Since the earliest days of European discovery, America has inspired dreams of fabulous wealth and gain. “It is a veritable Cockaigne,” Columbus wrote during his third voyage, likening the New World to the medieval legend of gluttonous plenty. The conquistadores followed close on his heels in a wild scramble for gold, treasure and even eternal youth. The British settlement of North America, meanwhile, got its start as a profit‐seeking commercial venture.
In the U.S., the dreams of opulence came true. Americans today enjoy a level of material abundance that sets the standard for the world’s aspirations — and soars beyond the wildest imaginings of centuries past. How this came about is the subject of John Steele Gordon’s superb An Empire of Wealth (HarperCollins Publishers, 460 pages, $26.95). With clarity and good sense, Mr. Gordon tells the story of America’s transformation from uncharted wilderness to economic colossus. Along the way, he offers well‐wrought set pieces on the people, technologies and industries that propelled the race to riches.
The best are those in which Mr. Gordon dusts off episodes now only dimly remembered. He recaptures, for example, the wild audacity of building the Erie Canal, whose projected cost was equal to three‐quarters of the entire federal budget at the time. “It is a splendid project, and may be executed a century hence,” Thomas Jefferson told the canal’s tireless champion, DeWitt Clinton. “It is little short of madness to think of it at this day.”
And then there is Samuel Slater, the industrial pirate honored by Andrew Jackson as the “Father of American Manufactures.” An apprentice at one of England’s new textile mills, Slater aimed to open a mill of his own in the U.S. In 1789, he circumvented the British ban on exporting textile machines by committing every detail of their design to memory and sneaking out of the country disguised as a farm laborer.
Another highlight is the story of Frederic Tudor, the forgotten pioneer of a forgotten industry — the ice trade. Tudor concocted the idea, mocked by his contemporaries, of shipping New England ice to warmer climes; he then hit upon sawdust, previously a bothersome waste product of the lumber industry, as the ideal insulating material. By 1847, ships out of Boston were transporting 23,000 tons of ice a year to foreign ports and almost 52,000 tons to the Southern U.S.
Mr. Gordon enlivens his narrative with an assortment of little‐known facts, figures and asides. As late as 1790, he observes, slaves made up 5.5% of New York’s population. The New York Stock Exchange’s practice of giving prices in eighths of a dollar, discontinued only in 1999, was a vestige of the old practice of cutting up Spanish dollars into “pieces of eight.” On the initial run of the first U.S. commercial train, passengers brought writing materials to refute the popular theory that the human brain could not function at such speeds. Not that technological marvels were always welcome. In 1844, 63‐year‐old Philip Hone wrote: “Railroads, steamers, packets, race against time and beat it hollow.…Oh, for the good old days of heavy post coaches and speed at the rate of six miles an hour!” According to Mr. Gordon, Hone’s lament is the first recorded reference to those mythical and ever‐advancing “good old days.”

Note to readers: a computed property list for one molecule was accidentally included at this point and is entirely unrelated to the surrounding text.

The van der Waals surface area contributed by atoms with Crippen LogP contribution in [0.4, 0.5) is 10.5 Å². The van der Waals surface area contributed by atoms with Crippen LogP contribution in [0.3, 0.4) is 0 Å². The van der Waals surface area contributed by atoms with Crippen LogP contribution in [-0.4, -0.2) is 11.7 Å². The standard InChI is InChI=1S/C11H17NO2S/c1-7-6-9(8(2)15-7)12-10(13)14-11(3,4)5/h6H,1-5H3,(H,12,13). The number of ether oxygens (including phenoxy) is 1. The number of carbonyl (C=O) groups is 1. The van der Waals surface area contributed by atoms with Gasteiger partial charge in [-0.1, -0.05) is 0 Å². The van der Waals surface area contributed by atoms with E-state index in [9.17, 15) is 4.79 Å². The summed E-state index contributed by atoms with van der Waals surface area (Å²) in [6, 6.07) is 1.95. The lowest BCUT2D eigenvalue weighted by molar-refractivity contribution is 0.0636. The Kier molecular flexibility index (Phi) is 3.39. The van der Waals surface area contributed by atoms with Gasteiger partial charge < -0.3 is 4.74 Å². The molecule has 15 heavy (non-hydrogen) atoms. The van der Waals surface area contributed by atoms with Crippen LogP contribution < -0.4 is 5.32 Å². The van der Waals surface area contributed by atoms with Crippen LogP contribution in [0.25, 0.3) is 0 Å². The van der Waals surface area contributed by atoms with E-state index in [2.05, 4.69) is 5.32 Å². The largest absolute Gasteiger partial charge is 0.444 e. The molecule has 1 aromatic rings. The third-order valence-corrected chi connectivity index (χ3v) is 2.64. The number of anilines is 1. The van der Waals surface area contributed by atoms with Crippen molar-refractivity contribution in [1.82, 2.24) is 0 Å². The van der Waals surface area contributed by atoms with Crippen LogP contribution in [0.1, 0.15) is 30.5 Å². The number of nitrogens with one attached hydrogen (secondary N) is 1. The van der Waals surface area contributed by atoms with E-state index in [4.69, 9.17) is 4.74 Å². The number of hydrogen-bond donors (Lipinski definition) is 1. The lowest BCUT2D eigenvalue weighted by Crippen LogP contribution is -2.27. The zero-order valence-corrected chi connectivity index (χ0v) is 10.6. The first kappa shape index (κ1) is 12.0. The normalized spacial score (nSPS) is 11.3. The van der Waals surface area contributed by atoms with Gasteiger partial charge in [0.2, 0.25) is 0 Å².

Mr. Gordon pays particular attention to the development of the nation’s financial system. His discussions of the Erie Railroad takeover battles and of the CrÃ�Â©dit Mobilier scandal, when railroad executives tried to bribe members of Congress, remind us that Enron‐style shenanigans are nothing new — and that today’s rogues are pikers by historical standards. Mr. Gordon devotes special attention to wartime finance. Following Cicero’s maxim that “the sinews of war are infinite money,” he notes that, during the Civil War, the Union was able to raise two‐thirds of its revenues by borrowing and an additional 21% by taxing. The Confederacy, by contrast, raised only a total of 46% of its revenues by such means, resorting to the printing press for the rest and precipitating a ruinous inflation.
Somewhat simplistically, Mr. Gordon blames the 19th century’s boom‐and‐bust bipolarism on the absence of a central bank. Yet he acknowledges the Fed’s catastrophically restrictive response to the 1929 crash as well as its loose‐money culpability in the inflation of the 1960s and ‘70s. Why, then, are we to assume that central banking in the prior century would have proved a panacea?
Mr. Gordon’s grasp of basic economic principles is admirably solid. He comes down strongly in favor of free trade, sound money and freely moving prices. He is skeptical of government restrictions on competition, however well‐intentioned.
What is missing from his account, or at least muffled, is the social and political tumult caused by America’s economic dynamism. The rise and fall of industries and regions, the convulsions that attended industrialization and mass immigration, the revolution in values catalyzed by widespread affluence, the never‐ending struggle over dividing the pie — all have rocked the empire of wealth. Mr. Gordon is not blind to such turbulence, but he plays it down. In his chronicle, upward and onward is the dominant theme. The full story is rather more interesting.